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Discussion Starter · #14 ·
Thanks for the info, guys. I'll keep looking around. I'll be visiting my dealership this weekend. Maybe I could get them to quote a price for tires. They are a little expensive compared to buying online but if you take into consideration shipping, it's not that much more. I've bought parts and accessories from them before.
 

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From the sounds of it, you won't be doing it yourself. Don't forget to get a price for mounting/balancing the tires from the dealer (loose wheels or still attached to the bike).

I think sportbiketrackgear is offering free shipping on tires. And they are having a sale right now...
 

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I've often felt that bike tires were a dirty little secret and really effect the cost of ownership for bikes especially if you ride more than a few thousand miles a year. Over time you'll figure out what kind of tires you can live with, where to buy them, and where to get them mounted/balanced. Sales at Cycle Gear usually work for me. YMMV
 

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I think that there's a common misconception that Bikes are cheaper to own than Cars. While gas mileage may be great on a Bike compared to a car, I think that if you don't set things up right, the costs will be about the same, or even more than a car.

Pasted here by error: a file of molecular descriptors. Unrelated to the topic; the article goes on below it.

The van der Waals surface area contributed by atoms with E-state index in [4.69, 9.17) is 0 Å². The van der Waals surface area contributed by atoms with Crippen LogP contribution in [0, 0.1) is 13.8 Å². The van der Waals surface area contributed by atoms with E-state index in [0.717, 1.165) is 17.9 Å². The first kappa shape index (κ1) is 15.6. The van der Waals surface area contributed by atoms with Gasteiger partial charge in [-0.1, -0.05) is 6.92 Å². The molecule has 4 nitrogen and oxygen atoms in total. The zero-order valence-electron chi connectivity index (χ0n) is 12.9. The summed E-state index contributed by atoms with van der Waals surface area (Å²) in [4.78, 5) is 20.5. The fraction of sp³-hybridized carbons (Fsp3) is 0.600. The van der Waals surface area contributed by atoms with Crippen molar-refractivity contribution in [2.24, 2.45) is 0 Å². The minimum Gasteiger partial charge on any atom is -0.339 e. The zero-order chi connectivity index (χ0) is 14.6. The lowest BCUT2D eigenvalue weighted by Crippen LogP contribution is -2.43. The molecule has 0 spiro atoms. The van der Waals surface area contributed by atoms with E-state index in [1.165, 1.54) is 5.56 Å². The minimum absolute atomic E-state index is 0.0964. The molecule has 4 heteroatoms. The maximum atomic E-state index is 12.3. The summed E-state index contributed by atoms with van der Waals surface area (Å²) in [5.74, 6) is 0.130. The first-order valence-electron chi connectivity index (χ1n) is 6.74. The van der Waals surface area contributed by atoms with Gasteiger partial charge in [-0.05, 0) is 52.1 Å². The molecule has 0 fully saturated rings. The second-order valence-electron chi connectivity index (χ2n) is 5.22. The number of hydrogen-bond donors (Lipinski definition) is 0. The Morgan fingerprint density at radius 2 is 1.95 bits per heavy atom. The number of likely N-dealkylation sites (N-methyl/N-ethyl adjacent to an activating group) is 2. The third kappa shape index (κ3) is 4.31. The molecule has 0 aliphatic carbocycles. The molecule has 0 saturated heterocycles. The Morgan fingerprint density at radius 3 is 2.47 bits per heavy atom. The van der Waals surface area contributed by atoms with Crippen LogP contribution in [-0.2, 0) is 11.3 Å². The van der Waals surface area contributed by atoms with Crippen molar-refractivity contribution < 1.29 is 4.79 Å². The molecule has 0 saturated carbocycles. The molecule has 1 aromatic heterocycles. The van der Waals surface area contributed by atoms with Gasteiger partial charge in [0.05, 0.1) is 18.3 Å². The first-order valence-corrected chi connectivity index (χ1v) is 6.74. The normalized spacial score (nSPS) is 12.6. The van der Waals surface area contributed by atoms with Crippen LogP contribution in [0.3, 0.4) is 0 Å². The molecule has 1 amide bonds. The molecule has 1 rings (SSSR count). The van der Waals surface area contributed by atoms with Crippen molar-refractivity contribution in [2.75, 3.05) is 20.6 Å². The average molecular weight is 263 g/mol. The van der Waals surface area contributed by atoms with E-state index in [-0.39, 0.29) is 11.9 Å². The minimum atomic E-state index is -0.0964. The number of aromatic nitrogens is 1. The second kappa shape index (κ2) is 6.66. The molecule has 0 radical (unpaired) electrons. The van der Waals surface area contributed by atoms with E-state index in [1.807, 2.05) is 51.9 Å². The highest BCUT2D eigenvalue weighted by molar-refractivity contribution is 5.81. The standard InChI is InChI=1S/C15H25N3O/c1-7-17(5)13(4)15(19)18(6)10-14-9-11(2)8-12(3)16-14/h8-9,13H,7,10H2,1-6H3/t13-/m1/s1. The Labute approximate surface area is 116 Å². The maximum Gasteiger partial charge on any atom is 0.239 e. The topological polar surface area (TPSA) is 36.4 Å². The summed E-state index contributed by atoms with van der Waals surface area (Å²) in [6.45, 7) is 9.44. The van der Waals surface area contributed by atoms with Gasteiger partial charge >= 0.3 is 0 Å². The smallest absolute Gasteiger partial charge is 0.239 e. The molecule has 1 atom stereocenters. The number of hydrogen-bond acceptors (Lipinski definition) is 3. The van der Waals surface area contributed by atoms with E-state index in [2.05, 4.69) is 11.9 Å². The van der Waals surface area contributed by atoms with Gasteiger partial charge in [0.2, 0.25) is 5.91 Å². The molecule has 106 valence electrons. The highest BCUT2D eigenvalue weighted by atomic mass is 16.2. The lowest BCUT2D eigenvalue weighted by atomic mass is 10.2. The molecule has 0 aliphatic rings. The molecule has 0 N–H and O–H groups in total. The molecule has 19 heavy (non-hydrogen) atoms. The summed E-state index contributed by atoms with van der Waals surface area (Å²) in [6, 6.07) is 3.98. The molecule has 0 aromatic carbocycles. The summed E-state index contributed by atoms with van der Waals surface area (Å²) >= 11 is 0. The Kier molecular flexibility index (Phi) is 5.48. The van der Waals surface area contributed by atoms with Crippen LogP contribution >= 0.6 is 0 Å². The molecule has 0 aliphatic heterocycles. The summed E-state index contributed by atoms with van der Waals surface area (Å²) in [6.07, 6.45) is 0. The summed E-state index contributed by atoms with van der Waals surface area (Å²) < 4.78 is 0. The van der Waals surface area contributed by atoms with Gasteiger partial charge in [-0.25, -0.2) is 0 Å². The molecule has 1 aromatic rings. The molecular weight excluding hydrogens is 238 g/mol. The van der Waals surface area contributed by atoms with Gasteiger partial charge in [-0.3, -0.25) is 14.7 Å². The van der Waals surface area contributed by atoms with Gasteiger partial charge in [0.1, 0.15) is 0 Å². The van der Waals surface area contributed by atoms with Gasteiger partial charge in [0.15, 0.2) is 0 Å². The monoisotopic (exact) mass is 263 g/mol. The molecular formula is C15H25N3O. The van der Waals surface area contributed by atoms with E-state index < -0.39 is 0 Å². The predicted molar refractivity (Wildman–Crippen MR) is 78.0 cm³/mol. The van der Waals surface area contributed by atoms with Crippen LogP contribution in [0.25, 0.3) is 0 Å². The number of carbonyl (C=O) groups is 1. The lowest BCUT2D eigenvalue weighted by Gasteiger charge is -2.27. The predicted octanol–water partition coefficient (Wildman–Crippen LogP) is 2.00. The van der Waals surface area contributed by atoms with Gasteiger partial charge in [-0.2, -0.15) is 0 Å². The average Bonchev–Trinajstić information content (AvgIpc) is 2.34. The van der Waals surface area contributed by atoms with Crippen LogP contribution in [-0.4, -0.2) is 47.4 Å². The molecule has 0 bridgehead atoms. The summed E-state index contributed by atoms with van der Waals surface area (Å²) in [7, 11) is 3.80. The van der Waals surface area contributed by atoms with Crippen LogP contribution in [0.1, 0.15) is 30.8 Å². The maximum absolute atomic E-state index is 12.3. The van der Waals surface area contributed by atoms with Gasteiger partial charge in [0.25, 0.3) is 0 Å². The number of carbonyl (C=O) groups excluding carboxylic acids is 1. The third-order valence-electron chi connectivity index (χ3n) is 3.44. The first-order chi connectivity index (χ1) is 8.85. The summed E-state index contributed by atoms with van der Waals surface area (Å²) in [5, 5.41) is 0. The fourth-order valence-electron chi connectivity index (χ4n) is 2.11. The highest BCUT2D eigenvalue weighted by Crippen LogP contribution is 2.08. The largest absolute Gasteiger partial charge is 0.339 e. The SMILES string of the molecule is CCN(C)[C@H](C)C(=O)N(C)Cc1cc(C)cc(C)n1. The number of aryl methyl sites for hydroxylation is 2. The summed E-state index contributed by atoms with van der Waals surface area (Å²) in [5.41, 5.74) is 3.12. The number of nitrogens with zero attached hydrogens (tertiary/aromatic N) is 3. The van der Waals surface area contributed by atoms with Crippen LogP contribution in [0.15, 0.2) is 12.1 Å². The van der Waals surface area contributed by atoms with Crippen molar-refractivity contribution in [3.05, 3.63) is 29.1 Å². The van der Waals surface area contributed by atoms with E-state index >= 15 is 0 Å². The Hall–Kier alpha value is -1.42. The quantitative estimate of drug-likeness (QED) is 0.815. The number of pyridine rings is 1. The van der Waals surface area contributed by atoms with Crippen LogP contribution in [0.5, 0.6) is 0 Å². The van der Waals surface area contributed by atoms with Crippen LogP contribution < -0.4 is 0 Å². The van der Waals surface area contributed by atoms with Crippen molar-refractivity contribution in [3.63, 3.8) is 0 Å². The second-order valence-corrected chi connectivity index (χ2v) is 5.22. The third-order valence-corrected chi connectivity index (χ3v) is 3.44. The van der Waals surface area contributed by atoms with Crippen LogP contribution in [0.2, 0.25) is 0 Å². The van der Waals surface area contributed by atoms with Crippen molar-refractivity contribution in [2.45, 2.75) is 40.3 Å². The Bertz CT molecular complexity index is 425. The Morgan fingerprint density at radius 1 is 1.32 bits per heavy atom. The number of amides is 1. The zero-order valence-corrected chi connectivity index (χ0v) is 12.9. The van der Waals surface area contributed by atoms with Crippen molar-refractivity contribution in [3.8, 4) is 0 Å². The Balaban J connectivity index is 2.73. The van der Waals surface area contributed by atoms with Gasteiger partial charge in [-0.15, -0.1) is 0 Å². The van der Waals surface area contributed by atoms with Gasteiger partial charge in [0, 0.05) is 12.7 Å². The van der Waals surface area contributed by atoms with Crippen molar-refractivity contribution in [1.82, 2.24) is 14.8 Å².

The upkeep on a bike is huge: tires, chain, sprockets, valve clearance checks, etc etc all cost money. While you have to do maintenance on a car, you don't have to do it as much (longer service intervals). Oil is the same for both.

I ride 1000 miles a week commuting back and forth to school and work. As a college student, I have to make sure that I can budget my money well to last me as I try NOT to live paycheck to paycheck, but it sometimes turns out that way. Steel sprockets, long lasting chain, regularly cleaned and adjusted, touring tires, high PSI in tires, cheap but good oil.. these are all things that I must do regularly to keep up. But anyway, I digress.

If you do a lot of commuting, I would bump up your tire pressure for that, as it helps cut down on wear. Just drop the PSI down when you want to do a canyon run and re-inflate later. This way you can have sticky tires that last quite a while too. Or just buy Sport-Touring Tires... I heard that the Metzeler Z6 Roadtecs are great tires. Sticky enough for a spirited canyon run and last a hell of a long time.
 

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Like others have said, a lot of it probably has to do with the volume in which they're manufactured. I had to replace the tires on my Vette last year and it cost $1500, but the tires are made specifically for that car (good year F1 EMTs). Just the price you pay for not having a generic vehicle.
 

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Discussion Starter · #20 ·
I don't ride much. Sometimes I take the bike out for a ride just coz. All in all, I probably only put 5k miles since I bought it in Oct 05.